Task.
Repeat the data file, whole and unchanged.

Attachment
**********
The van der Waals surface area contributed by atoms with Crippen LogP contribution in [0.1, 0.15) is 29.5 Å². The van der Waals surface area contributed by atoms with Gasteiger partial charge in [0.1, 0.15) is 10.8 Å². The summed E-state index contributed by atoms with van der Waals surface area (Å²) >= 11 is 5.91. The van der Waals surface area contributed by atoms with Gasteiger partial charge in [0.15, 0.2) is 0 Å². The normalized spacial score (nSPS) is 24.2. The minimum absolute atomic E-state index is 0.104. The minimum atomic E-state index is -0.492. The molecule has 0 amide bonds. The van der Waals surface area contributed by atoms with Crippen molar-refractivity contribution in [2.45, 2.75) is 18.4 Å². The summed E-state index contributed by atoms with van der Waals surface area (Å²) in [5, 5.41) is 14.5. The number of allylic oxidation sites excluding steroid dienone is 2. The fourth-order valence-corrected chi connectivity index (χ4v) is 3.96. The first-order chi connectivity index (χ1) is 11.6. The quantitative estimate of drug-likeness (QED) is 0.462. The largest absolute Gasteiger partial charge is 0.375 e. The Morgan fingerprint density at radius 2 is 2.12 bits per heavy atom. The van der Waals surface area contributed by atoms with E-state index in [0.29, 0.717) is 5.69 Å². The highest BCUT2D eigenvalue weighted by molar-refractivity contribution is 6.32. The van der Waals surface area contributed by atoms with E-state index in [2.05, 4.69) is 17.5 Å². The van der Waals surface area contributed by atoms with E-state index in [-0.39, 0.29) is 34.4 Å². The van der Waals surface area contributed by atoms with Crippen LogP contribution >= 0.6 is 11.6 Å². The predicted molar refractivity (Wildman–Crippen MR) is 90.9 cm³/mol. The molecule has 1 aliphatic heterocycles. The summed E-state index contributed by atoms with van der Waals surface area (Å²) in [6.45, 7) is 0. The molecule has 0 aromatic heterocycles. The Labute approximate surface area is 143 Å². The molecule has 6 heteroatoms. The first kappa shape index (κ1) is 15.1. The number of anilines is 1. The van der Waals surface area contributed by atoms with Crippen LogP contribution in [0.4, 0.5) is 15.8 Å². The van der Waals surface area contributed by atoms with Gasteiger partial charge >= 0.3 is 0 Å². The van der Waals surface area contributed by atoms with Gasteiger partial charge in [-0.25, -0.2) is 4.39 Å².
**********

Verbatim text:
The van der Waals surface area contributed by atoms with Crippen LogP contribution in [0.1, 0.15) is 29.5 Å². The van der Waals surface area contributed by atoms with Gasteiger partial charge in [0.1, 0.15) is 10.8 Å². The summed E-state index contributed by atoms with van der Waals surface area (Å²) >= 11 is 5.91. The van der Waals surface area contributed by atoms with Gasteiger partial charge in [0.15, 0.2) is 0 Å². The normalized spacial score (nSPS) is 24.2. The minimum absolute atomic E-state index is 0.104. The minimum atomic E-state index is -0.492. The molecule has 0 amide bonds. The van der Waals surface area contributed by atoms with Crippen molar-refractivity contribution in [2.45, 2.75) is 18.4 Å². The summed E-state index contributed by atoms with van der Waals surface area (Å²) in [5, 5.41) is 14.5. The number of allylic oxidation sites excluding steroid dienone is 2. The fourth-order valence-corrected chi connectivity index (χ4v) is 3.96. The first-order chi connectivity index (χ1) is 11.6. The quantitative estimate of drug-likeness (QED) is 0.462. The largest absolute Gasteiger partial charge is 0.375 e. The Morgan fingerprint density at radius 2 is 2.12 bits per heavy atom. The van der Waals surface area contributed by atoms with E-state index in [0.29, 0.717) is 5.69 Å². The highest BCUT2D eigenvalue weighted by molar-refractivity contribution is 6.32. The van der Waals surface area contributed by atoms with E-state index in [2.05, 4.69) is 17.5 Å². The van der Waals surface area contributed by atoms with E-state index in [-0.39, 0.29) is 34.4 Å². The van der Waals surface area contributed by atoms with Crippen LogP contribution >= 0.6 is 11.6 Å². The predicted molar refractivity (Wildman–Crippen MR) is 90.9 cm³/mol. The molecule has 1 aliphatic heterocycles. The summed E-state index contributed by atoms with van der Waals surface area (Å²) in [6.45, 7) is 0. The molecule has 0 aromatic heterocycles. The Labute approximate surface area is 143 Å². The molecule has 6 heteroatoms. The first kappa shape index (κ1) is 15.1. The number of anilines is 1. The van der Waals surface area contributed by atoms with Crippen LogP contribution in [0.4, 0.5) is 15.8 Å². The van der Waals surface area contributed by atoms with Gasteiger partial charge >= 0.3 is 0 Å². The van der Waals surface area contributed by atoms with Gasteiger partial charge in [-0.25, -0.2) is 4.39 Å².